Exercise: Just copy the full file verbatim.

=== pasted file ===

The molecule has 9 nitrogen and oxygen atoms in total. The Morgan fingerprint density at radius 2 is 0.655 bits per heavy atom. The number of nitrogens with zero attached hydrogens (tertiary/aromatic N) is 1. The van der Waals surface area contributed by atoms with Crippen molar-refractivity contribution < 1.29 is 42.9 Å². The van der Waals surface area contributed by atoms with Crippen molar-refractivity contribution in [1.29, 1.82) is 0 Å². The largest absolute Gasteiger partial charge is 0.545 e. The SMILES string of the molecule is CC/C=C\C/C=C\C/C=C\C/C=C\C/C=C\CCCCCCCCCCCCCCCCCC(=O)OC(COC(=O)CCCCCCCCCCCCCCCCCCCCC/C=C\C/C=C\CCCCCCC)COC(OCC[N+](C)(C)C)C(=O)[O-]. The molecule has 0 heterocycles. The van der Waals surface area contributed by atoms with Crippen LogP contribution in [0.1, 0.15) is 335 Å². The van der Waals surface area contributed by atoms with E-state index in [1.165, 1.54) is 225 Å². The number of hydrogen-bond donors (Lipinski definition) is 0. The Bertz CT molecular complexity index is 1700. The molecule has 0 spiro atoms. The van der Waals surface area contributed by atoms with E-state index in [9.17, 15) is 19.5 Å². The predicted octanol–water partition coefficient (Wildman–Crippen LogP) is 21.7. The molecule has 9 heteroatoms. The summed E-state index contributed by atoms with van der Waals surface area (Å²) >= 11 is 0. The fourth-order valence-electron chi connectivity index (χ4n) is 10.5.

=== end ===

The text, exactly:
The molecule has 9 nitrogen and oxygen atoms in total. The Morgan fingerprint density at radius 2 is 0.655 bits per heavy atom. The number of nitrogens with zero attached hydrogens (tertiary/aromatic N) is 1. The van der Waals surface area contributed by atoms with Crippen molar-refractivity contribution < 1.29 is 42.9 Å². The van der Waals surface area contributed by atoms with Crippen molar-refractivity contribution in [1.29, 1.82) is 0 Å². The largest absolute Gasteiger partial charge is 0.545 e. The SMILES string of the molecule is CC/C=C\C/C=C\C/C=C\C/C=C\C/C=C\CCCCCCCCCCCCCCCCCC(=O)OC(COC(=O)CCCCCCCCCCCCCCCCCCCCC/C=C\C/C=C\CCCCCCC)COC(OCC[N+](C)(C)C)C(=O)[O-]. The molecule has 0 heterocycles. The van der Waals surface area contributed by atoms with Crippen LogP contribution in [0.1, 0.15) is 335 Å². The van der Waals surface area contributed by atoms with E-state index in [1.165, 1.54) is 225 Å². The number of hydrogen-bond donors (Lipinski definition) is 0. The Bertz CT molecular complexity index is 1700. The molecule has 0 spiro atoms. The van der Waals surface area contributed by atoms with E-state index in [9.17, 15) is 19.5 Å². The predicted octanol–water partition coefficient (Wildman–Crippen LogP) is 21.7. The molecule has 9 heteroatoms. The summed E-state index contributed by atoms with van der Waals surface area (Å²) >= 11 is 0. The fourth-order valence-electron chi connectivity index (χ4n) is 10.5.